Watch these robots measure and saw wood

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A lot of the joy of carpentry is doing the work of feeding the saws and planers and so forth. Why deprive us of this joy?


Remember, measure twice, cut once.

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Or feeding various body parts into the saw. :scream_cat:

The world needs more robots with saws attached to their arms.


I don’t see this replacing hobby carpentry. Knitting has been automated since the 16th century, yet that doesn’t stop knitters from doing their thing.


The thing is, carpenters who work in production have used non-robotic ways (fixtures and jigs) to automate the measuring of wood pieces in their saws for decades. Perhaps this is why this is only being examined now.


One of my scariest moments was when I nearly cut my lower left arm in half with a miter saw. Fortunately I saw my mistake before I started the cut! Still gives me shivers to think about it.

First carpentry… then our freedom!

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Like a lot of digital fabrication ideas, this is a combination of promising and stupid. The broad point – that robots can amplify what non-expert DIYers can handle – is absolutely correct, but the understanding of exactly how that might work is, um, not incisive.

If you need two(!!) robots to pick up a piece of timber and move it across the room, then you are almost certainly never going to undertake a carpentry project. The level of automation required for that sort of end user, i.e. a machine where you push a button and furniture pops out, is both too difficult and too pointless to be interesting.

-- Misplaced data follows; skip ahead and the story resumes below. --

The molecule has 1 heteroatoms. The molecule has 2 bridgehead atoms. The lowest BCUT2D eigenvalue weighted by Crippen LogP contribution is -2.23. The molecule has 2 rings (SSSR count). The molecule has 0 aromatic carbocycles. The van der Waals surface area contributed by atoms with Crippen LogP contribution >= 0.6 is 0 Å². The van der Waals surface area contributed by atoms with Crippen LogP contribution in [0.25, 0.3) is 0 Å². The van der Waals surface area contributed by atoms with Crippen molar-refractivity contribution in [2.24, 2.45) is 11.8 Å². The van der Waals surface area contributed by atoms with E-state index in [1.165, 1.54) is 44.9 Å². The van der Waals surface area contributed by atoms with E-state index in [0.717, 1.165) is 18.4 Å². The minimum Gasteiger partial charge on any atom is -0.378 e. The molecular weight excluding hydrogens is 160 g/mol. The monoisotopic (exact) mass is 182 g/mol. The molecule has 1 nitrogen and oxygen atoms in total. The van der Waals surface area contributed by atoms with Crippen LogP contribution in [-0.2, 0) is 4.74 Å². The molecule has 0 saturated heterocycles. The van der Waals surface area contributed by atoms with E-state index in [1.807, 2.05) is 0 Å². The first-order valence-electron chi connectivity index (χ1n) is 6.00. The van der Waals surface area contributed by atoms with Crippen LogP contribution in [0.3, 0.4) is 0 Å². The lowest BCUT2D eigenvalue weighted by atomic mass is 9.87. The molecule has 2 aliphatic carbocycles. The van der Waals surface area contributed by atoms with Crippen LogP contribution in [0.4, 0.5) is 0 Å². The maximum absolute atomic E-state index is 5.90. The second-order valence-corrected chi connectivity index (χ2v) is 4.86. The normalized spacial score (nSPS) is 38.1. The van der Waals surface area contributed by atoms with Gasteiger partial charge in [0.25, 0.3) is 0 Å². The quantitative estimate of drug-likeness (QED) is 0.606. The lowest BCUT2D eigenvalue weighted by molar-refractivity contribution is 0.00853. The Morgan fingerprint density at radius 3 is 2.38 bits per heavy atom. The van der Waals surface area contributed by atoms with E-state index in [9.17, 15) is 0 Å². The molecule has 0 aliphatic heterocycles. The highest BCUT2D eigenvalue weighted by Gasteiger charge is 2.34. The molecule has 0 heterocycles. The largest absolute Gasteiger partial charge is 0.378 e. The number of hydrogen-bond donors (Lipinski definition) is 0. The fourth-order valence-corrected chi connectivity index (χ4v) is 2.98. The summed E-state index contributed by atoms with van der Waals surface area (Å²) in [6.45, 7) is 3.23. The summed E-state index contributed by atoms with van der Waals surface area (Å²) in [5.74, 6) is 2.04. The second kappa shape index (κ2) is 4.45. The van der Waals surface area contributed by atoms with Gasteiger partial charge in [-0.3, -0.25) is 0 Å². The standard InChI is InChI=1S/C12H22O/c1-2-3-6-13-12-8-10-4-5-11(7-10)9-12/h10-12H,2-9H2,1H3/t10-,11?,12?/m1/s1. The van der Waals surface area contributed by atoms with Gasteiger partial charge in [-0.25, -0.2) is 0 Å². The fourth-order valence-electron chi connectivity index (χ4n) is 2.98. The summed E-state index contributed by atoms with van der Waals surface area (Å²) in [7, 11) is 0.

But if you want to do projects, and just don’t have the specific skills / tools / confidence etc., then a little bit of the right kind of automation could go a long way. Like, I can imagine a shoebox-sized machine that will say things like “feed me a 1x8 board that’s at least 200cm long”, and then spits out drilled, cut, jointed parts and tells you how to screw them together, based on a parametric design you customised on your phone. That would be useful.

It’s like those dopey futurism videos from the 90s. PC vendors got that their technology would make a big difference, but they were trapped by the idea that this would mean everyone needing huge amounts of PC-vendor intervention in our lives, paying Microsoft for software to decide when to turn the lights on and so forth. What everyone actually wanted was for vendors to supply minimal, reliable tools and then go away.


Here’s one that climbs trees wielding a chainsaw.


(Click link and scroll down to see larger version.)


This had me chuckling for a full minute. Too true, but hey, it’s a symptom of living in an advanced age where inventing anything is hard.

I’m no expert woodworker, but I’ve recently been introduced to pocket hole joinery, and it’s completely changed how I think about constructing things. Spring for the fancy ~$130 jig and the process of knocking something together with 2x4s is both nearly idiot-proof and finished by the time you’ve finished your first gorgeous sunrise dovetail joint. Your robot wouldn’t make building such things considerably faster, and if cutting with a simple pull saw, you’d have to be a world-class klutz to injure yourself. The software you’re envisioning is the wildly more useful element here - even Sketchup Pro in “woodworker” mode feels like trying to use AutoCAD to model a furry animal, yet it’s apparently the most efficient thing you’ll find to create simple wooden designs.